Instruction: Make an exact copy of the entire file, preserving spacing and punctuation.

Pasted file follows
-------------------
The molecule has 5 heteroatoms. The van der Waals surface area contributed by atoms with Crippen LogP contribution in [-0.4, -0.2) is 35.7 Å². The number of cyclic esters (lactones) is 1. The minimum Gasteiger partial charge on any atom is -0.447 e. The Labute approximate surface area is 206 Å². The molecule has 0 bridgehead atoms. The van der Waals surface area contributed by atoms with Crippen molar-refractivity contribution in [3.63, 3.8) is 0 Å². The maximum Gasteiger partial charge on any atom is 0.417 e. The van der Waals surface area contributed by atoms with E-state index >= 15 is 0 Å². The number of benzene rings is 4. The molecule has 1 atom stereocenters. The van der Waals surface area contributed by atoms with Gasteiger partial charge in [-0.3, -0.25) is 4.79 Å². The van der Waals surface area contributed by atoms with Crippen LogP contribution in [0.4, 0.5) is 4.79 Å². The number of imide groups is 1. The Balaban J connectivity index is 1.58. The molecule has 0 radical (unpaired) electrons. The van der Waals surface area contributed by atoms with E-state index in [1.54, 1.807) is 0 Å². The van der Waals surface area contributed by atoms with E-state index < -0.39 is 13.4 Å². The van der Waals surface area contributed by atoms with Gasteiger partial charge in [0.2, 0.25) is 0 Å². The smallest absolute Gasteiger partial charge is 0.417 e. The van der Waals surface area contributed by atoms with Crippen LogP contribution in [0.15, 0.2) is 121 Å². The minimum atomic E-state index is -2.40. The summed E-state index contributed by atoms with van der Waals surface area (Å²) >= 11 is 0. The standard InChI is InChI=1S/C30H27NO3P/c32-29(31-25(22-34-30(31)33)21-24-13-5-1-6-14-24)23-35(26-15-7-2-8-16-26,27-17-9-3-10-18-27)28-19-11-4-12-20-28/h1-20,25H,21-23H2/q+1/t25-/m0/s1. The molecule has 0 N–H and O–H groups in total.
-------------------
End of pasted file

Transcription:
The molecule has 5 heteroatoms. The van der Waals surface area contributed by atoms with Crippen LogP contribution in [-0.4, -0.2) is 35.7 Å². The number of cyclic esters (lactones) is 1. The minimum Gasteiger partial charge on any atom is -0.447 e. The Labute approximate surface area is 206 Å². The molecule has 0 bridgehead atoms. The van der Waals surface area contributed by atoms with Crippen molar-refractivity contribution in [3.63, 3.8) is 0 Å². The maximum Gasteiger partial charge on any atom is 0.417 e. The van der Waals surface area contributed by atoms with E-state index >= 15 is 0 Å². The number of benzene rings is 4. The molecule has 1 atom stereocenters. The van der Waals surface area contributed by atoms with Gasteiger partial charge in [-0.3, -0.25) is 4.79 Å². The van der Waals surface area contributed by atoms with Crippen LogP contribution in [0.4, 0.5) is 4.79 Å². The number of imide groups is 1. The Balaban J connectivity index is 1.58. The molecule has 0 radical (unpaired) electrons. The van der Waals surface area contributed by atoms with E-state index in [1.54, 1.807) is 0 Å². The van der Waals surface area contributed by atoms with E-state index < -0.39 is 13.4 Å². The van der Waals surface area contributed by atoms with Gasteiger partial charge in [0.2, 0.25) is 0 Å². The smallest absolute Gasteiger partial charge is 0.417 e. The van der Waals surface area contributed by atoms with Crippen LogP contribution in [0.15, 0.2) is 121 Å². The minimum atomic E-state index is -2.40. The summed E-state index contributed by atoms with van der Waals surface area (Å²) >= 11 is 0. The standard InChI is InChI=1S/C30H27NO3P/c32-29(31-25(22-34-30(31)33)21-24-13-5-1-6-14-24)23-35(26-15-7-2-8-16-26,27-17-9-3-10-18-27)28-19-11-4-12-20-28/h1-20,25H,21-23H2/q+1/t25-/m0/s1. The molecule has 0 N–H and O–H groups in total.